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United States v. Philip Morris USA

May 06, 2004

UNITED STATES OF AMERICA, PLAINTIFF,
v.
PHILIP MORRIS USA., F/K/A PHILIP MORRIS, INC. ET AL. DEFENDANTS.



The opinion of the court was delivered by: Gladys Kessler United States District Court Judge

MEMORANDUM OPINION

This matter is now before the Court on Defendants' Motion for Summary Judgment on the Grounds That There Is No Reasonable Likelihood of Future RICO Violations ("Motion"). Upon consideration of the Motion, the Government's Opposition, the Reply and the entire record herein, and for the reasons stated below, the Motion is denied.

I. BACKGROUND

Plaintiff, the United States of America ("the Government") has brought this suit against the Defendants*fn1 pursuant to Sections 1962(c) and (d) of the Racketeer Influenced and Corrupt Organizations Act ("RICO"), 18 U.S.C. § 1961, et seq.*fn2 Defendants are manufacturers of cigarettes and other tobacco-related entities. The Government seeks injunctive relief and disgorgement of billions of dollars for what it alleges to be Defendants' unlawful conspiracy to deceive the American public. The Government's Amended Complaint describes a four-decade long conspiracy, dating from at least 1953, to intentionally and willfully deceive and mislead the American public about, among other things, the harmful nature of tobacco products, the addictive nature of nicotine, and the possibility of manufacturing safer and less addictive tobacco products. Amended Complaint ("Am. Compl.") at ¶ 3.

II. Analysis

In the present Motion, Defendants seek summary judgment on all claims on the grounds that the Government cannot meet its burden of showing a reasonable likelihood of Defendants' future RICO violations. As this Court previously held, imposition of any equitable remedies under Section 1964(a), including the injunctive relief and disgorgement which the Government seeks in this action, must be drawn so as to prevent and restrain any future violations of RICO. See Memorandum Opinion on Defendants' Motion for Partial Summary Judgment on Government's Disgorgement Claim. Defendants argue that the Government cannot meet this threshold showing in light of the Master Settlement Agreement ("MSA"), which Defendants entered into with all 50 States and the District of Columbia to settle state tobacco litigation. See Motion at 8. Defendants also argue that all post-MSA acts upon which the Government relies are legal and legitimate and therefore insufficient to make the requisite showing. Id. at 17-18.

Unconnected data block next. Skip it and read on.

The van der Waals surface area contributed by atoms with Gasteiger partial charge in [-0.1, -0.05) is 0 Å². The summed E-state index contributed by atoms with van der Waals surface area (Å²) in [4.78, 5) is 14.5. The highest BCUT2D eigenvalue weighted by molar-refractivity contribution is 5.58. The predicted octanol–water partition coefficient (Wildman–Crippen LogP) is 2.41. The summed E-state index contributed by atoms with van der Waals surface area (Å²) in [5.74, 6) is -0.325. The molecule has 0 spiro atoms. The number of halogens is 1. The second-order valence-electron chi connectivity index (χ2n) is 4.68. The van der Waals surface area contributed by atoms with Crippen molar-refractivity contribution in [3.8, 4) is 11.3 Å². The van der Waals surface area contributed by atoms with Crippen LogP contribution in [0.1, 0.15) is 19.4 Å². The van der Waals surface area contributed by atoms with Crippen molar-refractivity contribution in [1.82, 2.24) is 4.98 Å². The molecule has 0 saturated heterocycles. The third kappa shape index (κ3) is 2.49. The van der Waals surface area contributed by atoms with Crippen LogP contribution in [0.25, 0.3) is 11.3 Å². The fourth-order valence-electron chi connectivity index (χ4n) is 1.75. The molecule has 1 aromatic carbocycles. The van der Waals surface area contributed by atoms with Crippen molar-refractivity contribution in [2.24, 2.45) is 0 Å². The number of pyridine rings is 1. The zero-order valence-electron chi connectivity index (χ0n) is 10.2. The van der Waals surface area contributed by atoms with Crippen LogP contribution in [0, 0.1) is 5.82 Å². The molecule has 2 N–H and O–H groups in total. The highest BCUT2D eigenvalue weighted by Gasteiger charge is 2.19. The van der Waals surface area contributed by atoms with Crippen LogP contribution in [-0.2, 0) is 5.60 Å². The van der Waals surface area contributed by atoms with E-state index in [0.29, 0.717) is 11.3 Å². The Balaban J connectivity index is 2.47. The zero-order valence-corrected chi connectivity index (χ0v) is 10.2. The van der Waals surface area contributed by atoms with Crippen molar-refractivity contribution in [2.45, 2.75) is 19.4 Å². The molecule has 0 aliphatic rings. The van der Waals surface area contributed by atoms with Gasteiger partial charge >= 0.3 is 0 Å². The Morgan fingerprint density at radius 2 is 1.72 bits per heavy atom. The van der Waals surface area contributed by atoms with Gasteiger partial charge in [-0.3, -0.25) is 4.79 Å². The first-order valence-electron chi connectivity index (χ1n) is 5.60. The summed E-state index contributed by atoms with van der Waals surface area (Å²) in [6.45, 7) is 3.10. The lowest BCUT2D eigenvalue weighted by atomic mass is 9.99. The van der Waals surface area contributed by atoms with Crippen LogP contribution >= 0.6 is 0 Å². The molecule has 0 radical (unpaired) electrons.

The Government responds that there is substantial evidence of ongoing RICO violations. In addition, the Government asserts that it can show a reasonable likelihood of future RICO violations based on the Defendants' past RICO violations alone.

A. Summary Judgment Standard

Under Rule 56 of the Federal Rules of Civil Procedure, summary judgment is appropriate if the pleadings, depositions, answers to interrogatories and admissions on file, together with the affidavits, if any, show that there is no genuine issue as to any material fact and that the moving party is entitled to judgment as a matter of law. Fed. R. Civ. P. 56(c). Material facts are those that "might affect the outcome of the suit under the governing law." Anderson v. Liberty Lobby, Inc., 477 U.S. 242, 248 (1986). In considering a summary judgment motion, "the evidence of the non movant is to be believed, and all justifiable inferences are to be drawn in his favor." Id. at 255; see also Washington Post Co. v. United States Dep't of Health and Human Serv., 865 F.2d 320, 325 (D.C. Cir. 1989).